Words by Paul Hopkins
Now I’m old enough to have ridden with wool shorts when they weren’t the choice of retro fashionistas but were all we had. And with wool came a chamois insert. Yes, chamois, the same material you used to wash and polish your dad’s car on Sunday. And once used and dried it turns from a baby soft insert into a rigid, crinkly, groin shredding material that the Marquis de Sade would have been proud of. The only way to return it to it’s original state was to rub in a cream and thus chamois cream was born.
Fast forward and we are now riding on modern, man-made inserts; no more slaughtering and skinning Rupicapra rupicapra (the goat-antelope species native to mountains in Europe known as Chamois) to coddle our nether regions. However despite man’s best attempts to alleviate friction with a combination of cunning design, microfibres and anti-bacterial treatments, sometimes you can’t beat a bit of TLC.
And that’s what Soigneur’s Hors Catégorie Chamois Cream is for. Inside the glossy black tub is a light, slightly minty cream, that can be applied straight to the skin or onto your insert. Once applied it’s one of those apply and forget items. The cream goes on with a slight tingle – that’ll be the menthol working it’s minty magic I guess – but not as much as some brands I’ve tried. Soigneur also produce Tempo a chamois cream without the menthol tingle.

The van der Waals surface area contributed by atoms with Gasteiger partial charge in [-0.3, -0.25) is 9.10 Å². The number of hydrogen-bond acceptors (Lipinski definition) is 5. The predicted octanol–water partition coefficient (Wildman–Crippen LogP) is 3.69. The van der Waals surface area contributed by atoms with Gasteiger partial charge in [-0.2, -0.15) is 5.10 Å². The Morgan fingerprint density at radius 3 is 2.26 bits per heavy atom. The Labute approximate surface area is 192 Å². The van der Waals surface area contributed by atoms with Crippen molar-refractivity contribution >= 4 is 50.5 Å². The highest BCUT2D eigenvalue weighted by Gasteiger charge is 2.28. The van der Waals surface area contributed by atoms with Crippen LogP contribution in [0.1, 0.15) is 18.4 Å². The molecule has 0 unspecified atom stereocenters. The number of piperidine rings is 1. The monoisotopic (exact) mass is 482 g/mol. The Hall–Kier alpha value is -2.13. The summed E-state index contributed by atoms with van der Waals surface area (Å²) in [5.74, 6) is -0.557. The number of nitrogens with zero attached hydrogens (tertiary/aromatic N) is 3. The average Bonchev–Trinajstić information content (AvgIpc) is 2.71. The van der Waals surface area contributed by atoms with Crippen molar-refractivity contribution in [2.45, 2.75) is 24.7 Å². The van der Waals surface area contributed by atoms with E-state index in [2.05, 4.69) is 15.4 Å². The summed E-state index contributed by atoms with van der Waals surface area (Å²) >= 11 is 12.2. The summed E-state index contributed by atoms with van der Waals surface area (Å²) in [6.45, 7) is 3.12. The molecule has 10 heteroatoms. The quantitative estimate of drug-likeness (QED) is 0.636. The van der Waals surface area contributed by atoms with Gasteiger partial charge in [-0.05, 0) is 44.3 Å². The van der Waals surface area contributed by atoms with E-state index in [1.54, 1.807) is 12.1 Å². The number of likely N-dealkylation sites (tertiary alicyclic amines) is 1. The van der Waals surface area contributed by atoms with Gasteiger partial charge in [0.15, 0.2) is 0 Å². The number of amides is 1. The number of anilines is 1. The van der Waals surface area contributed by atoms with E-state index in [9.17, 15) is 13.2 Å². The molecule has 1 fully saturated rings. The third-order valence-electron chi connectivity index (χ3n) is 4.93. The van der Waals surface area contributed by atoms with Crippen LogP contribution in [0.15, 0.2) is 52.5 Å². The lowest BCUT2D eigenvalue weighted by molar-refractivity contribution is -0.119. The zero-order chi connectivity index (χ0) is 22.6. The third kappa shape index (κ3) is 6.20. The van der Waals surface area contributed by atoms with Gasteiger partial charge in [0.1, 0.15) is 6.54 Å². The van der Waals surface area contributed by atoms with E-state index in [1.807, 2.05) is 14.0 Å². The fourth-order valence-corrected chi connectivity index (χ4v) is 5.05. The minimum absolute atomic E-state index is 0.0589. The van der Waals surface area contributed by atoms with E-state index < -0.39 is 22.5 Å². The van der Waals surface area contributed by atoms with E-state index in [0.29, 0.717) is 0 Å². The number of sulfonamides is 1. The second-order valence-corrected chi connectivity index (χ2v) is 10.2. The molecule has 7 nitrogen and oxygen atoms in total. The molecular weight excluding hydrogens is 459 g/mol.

Prior to using the cream, on long days in the saddle, I have found myself more than a little raw, with some broken skin making riding the next day unpleasant and sometimes not an option. I found that on any rides over a couple of hours the Soigneur Chamois Cream did what it said on the tin: “prevent chafing, & saddle sores, increases comfort and extends your rides”. How much to use is up to you. I found 2 fingers worth was plenty; anymore and it’s just a slimy mess. Applied direct to the skin or to your shorts is another choice for you to make.
Not wanting to sound like an infomercial, but since using Soigneur Chamois Cream I have not had a sore day, which is all the confirmation I need. In fact going back to no cream and I did notice the difference on long, or shorter intense rides. Whether that means once you start using cream you have to carry on using it, as your nether regions become accustomed to the comfort, is a question for another day. But I’d rather my undercarriage was pampered and supple rather than battered and bruised, allowing me consecutive days of happy cycling. Chamois cream: it works.
Soigneur also produce an embrocation cream, something I see (smell, surely?) very little of nowadays, but which used to be very much part of race day preparation; just don’t mix the two up.
And, if you’re new to cycling, what I hear you asking is a soigneur? Well the definition of a soigneur is, an assistant responsible for feeding, clothing, massaging, and escorting riders; from the French “one who provides care”.